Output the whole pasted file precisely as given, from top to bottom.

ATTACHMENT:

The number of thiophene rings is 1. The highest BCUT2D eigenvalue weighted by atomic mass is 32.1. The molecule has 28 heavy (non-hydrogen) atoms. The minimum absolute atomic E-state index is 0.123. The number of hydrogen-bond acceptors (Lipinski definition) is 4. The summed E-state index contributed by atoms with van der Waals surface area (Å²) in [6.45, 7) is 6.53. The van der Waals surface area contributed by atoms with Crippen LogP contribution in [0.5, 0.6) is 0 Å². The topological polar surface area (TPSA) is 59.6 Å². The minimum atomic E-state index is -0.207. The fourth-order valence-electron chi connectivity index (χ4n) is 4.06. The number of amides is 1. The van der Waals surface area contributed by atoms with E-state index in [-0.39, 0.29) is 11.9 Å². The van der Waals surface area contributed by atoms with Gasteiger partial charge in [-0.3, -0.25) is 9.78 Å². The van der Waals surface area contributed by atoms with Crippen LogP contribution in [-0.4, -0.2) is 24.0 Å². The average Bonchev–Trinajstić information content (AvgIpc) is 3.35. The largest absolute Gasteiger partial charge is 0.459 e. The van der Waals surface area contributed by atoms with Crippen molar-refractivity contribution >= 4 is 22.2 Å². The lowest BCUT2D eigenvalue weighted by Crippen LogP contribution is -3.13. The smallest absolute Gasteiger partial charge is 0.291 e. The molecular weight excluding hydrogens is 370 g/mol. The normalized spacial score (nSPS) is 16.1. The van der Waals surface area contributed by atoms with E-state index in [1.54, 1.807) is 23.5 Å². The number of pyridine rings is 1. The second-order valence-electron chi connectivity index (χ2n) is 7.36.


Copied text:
The number of thiophene rings is 1. The highest BCUT2D eigenvalue weighted by atomic mass is 32.1. The molecule has 28 heavy (non-hydrogen) atoms. The minimum absolute atomic E-state index is 0.123. The number of hydrogen-bond acceptors (Lipinski definition) is 4. The summed E-state index contributed by atoms with van der Waals surface area (Å²) in [6.45, 7) is 6.53. The van der Waals surface area contributed by atoms with Crippen LogP contribution in [0.5, 0.6) is 0 Å². The topological polar surface area (TPSA) is 59.6 Å². The minimum atomic E-state index is -0.207. The fourth-order valence-electron chi connectivity index (χ4n) is 4.06. The number of amides is 1. The van der Waals surface area contributed by atoms with E-state index in [-0.39, 0.29) is 11.9 Å². The van der Waals surface area contributed by atoms with Gasteiger partial charge in [-0.3, -0.25) is 9.78 Å². The van der Waals surface area contributed by atoms with Crippen LogP contribution in [-0.4, -0.2) is 24.0 Å². The average Bonchev–Trinajstić information content (AvgIpc) is 3.35. The largest absolute Gasteiger partial charge is 0.459 e. The van der Waals surface area contributed by atoms with Crippen molar-refractivity contribution >= 4 is 22.2 Å². The lowest BCUT2D eigenvalue weighted by Crippen LogP contribution is -3.13. The smallest absolute Gasteiger partial charge is 0.291 e. The molecular weight excluding hydrogens is 370 g/mol. The normalized spacial score (nSPS) is 16.1. The van der Waals surface area contributed by atoms with E-state index in [1.54, 1.807) is 23.5 Å². The number of pyridine rings is 1. The second-order valence-electron chi connectivity index (χ2n) is 7.36.